Dr. Ronnel Matibag, GMT medical director; Dr. Lauren Few and Michael Angelo Genato, GMT Group CEO
Depression is highly treatable
Julie Cabatit-Alegre (The Philippine Star) - May 7, 2019 - 12:00am

‘The stigma on mental health issues has to be de-mystified so people with depression will not feel like they are victims. They should be able to get the help they need.’

MANILA, Philippines — More than 322 million people live with depression worldwide, while more than 264 million people live with anxiety. Nearly half of these individuals live in Southeast Asia and the Western Pacific regions. These were the staggering statistics presented at a recent event held at Discovery Suites Ortigas, organized by Global Medical Technologies (GMT), with Lauren Few, PhD  as guest speaker. Dr. Few has more than six years of clinical experience in the treatment of personality disorders, substance use and post-traumatic stress disorder.

“GMT brings into the country advanced medical practices and technologies from more developed countries such as US, Europe, and some parts of Asia,” says GMT Group CEO Michael Angelo Genato.The Department of Health reports that one in five Filipino adults has some form of mental illness, topped by schizophrenia, depression and anxiety. Studies showed that 3.3 million Filipinos suffer from depression.

“There is clinical guidance in the use of the term depression and it is validated by the psychiatrist,” Dr. Ronnel Matibag, GMT medical director, clarifies. Depression is more than just about feeling sad. Depression lasts for prolonged periods of time and affects a person’s physical as well as mental health. It may mean a disruption or even withdrawal from  normal daily activities. It can lead to sleep problems as well as loss of appetite, among other symptoms. Research suggests that depression usually results from a combination of recent events (such as a death in the family or loss of a job)  as well as other longer-term factors ( such as enduring an abusive relationship or loneliness) rather than just one immediate issue or single event.

The good news is, depression is among the most treatable mental disorders. The important thing to remember is that there is no single way that people recover from depression.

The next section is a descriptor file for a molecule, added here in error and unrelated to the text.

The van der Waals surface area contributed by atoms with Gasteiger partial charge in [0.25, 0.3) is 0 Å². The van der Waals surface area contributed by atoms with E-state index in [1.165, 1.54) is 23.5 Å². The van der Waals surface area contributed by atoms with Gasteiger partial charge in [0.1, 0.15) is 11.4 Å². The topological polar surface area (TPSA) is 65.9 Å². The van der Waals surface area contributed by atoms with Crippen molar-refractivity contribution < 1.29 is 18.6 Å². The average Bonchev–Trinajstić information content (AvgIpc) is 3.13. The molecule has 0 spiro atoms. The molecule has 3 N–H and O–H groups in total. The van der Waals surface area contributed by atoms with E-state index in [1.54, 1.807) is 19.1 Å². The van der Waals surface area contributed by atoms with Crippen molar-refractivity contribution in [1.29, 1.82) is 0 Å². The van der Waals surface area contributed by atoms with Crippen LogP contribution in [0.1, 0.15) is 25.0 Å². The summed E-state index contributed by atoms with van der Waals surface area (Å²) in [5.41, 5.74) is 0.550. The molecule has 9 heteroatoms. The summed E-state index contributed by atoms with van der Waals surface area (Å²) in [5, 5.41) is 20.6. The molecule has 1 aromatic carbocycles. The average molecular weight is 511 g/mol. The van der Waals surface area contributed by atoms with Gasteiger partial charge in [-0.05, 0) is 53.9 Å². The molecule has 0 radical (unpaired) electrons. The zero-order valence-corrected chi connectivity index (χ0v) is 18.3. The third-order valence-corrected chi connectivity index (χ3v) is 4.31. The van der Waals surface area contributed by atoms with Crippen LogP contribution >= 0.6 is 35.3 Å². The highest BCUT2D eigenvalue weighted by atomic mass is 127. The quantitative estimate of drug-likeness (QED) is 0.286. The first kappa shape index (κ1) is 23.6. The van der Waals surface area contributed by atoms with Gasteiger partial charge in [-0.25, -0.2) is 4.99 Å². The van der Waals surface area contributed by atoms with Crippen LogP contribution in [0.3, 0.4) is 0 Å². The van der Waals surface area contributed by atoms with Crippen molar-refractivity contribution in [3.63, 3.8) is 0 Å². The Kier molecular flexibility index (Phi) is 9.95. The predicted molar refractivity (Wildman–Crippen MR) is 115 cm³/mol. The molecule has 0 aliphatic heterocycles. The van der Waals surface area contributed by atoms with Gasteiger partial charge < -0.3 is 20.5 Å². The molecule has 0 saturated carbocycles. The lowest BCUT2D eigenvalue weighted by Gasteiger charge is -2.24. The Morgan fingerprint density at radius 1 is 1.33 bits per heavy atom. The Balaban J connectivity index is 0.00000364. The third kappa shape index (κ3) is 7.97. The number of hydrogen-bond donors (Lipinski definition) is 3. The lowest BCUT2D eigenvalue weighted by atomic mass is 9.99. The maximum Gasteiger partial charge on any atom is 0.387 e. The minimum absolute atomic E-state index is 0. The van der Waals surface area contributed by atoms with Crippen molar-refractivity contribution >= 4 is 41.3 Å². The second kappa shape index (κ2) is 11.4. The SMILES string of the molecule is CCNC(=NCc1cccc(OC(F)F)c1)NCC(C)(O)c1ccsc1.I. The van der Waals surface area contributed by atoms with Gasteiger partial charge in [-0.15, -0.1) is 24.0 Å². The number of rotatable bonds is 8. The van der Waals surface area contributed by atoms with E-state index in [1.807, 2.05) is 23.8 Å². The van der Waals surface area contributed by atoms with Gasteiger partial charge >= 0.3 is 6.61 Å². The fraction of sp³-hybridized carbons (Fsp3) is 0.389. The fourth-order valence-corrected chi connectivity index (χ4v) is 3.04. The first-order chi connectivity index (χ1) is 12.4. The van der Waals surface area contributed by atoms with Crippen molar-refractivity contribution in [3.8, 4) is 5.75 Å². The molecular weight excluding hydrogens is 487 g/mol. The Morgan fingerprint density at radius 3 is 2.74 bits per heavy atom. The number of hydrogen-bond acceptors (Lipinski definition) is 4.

Each one responds differently to the different types of effective treatments that are available. “Genes can affect a person’s response to medication,” Dr. Few remarked. How often does it happen that a patient is prescribed a certain drug that proves ineffective and this is replaced with another prescription, but only after precious time has passed. The common practice of giving multiple drugs and waiting for patients to respond positively has often resulted in multiple treatment failure.

“A person’s genetic makeup makes him special because of the components in his genes, so the response from person to person is not the same,” Dr. Matibag explains. “Genetic testing allows us to understand an individual’s uniqueness at the molecular level.” Genecept Assay is a genetic test that aims to reduce the trial and error in the treatment process and help doctors find the best treatment for their patients based on their genetic makeup.

It is not a blood test, so it is non-invasive. “A simple saliva swab collects the DNA specimen, which is sent to the Genomind laboratories in Pennsylvania,” Dr. Few explains. “The results are sent back to the clinician within seven to ten days after the specimen was collected.”
The quick turnaround greatly reduces not only the financial but also the emotional toll on the  patients suffering from common mental illnesses. This is now available in the Philippines through GMT.

The Philippine Mental Health Law, will provide affordable and accessible mental health services to Filipinos. “Mental health is a growing concern,” says Genato who lost a cousin to suicide. “For me, it’s the stigma on mental health issues that is really very outdated. It has to be de-mystified so people who are struggling in this kind of predicament will not feel like they are victims. They should be able to speak up and get the help that they need.”

ANXIETY DEPRESSION
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